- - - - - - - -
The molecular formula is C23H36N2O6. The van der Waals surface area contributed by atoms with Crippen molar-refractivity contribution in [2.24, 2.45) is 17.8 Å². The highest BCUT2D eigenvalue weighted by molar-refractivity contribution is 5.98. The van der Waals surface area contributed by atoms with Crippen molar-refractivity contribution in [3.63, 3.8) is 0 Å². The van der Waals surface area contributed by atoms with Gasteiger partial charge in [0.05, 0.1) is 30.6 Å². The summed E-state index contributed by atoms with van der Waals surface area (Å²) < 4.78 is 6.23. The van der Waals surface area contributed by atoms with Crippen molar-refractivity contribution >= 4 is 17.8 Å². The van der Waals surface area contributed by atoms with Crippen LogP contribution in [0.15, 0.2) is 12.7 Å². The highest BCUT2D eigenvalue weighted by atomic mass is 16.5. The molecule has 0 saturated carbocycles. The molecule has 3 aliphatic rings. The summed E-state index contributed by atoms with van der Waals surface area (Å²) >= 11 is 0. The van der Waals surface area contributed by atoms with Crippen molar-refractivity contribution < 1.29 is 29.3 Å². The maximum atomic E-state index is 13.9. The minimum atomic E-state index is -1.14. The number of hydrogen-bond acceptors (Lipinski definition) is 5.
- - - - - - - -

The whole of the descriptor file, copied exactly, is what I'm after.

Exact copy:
The molecular formula is C23H36N2O6. The van der Waals surface area contributed by atoms with Crippen molar-refractivity contribution in [2.24, 2.45) is 17.8 Å². The highest BCUT2D eigenvalue weighted by molar-refractivity contribution is 5.98. The van der Waals surface area contributed by atoms with Crippen molar-refractivity contribution in [3.63, 3.8) is 0 Å². The van der Waals surface area contributed by atoms with Gasteiger partial charge in [0.05, 0.1) is 30.6 Å². The summed E-state index contributed by atoms with van der Waals surface area (Å²) < 4.78 is 6.23. The van der Waals surface area contributed by atoms with Crippen molar-refractivity contribution >= 4 is 17.8 Å². The van der Waals surface area contributed by atoms with Crippen LogP contribution in [0.15, 0.2) is 12.7 Å². The highest BCUT2D eigenvalue weighted by atomic mass is 16.5. The molecule has 0 saturated carbocycles. The molecule has 3 aliphatic rings. The summed E-state index contributed by atoms with van der Waals surface area (Å²) >= 11 is 0. The van der Waals surface area contributed by atoms with Crippen molar-refractivity contribution < 1.29 is 29.3 Å². The maximum atomic E-state index is 13.9. The minimum atomic E-state index is -1.14. The number of hydrogen-bond acceptors (Lipinski definition) is 5.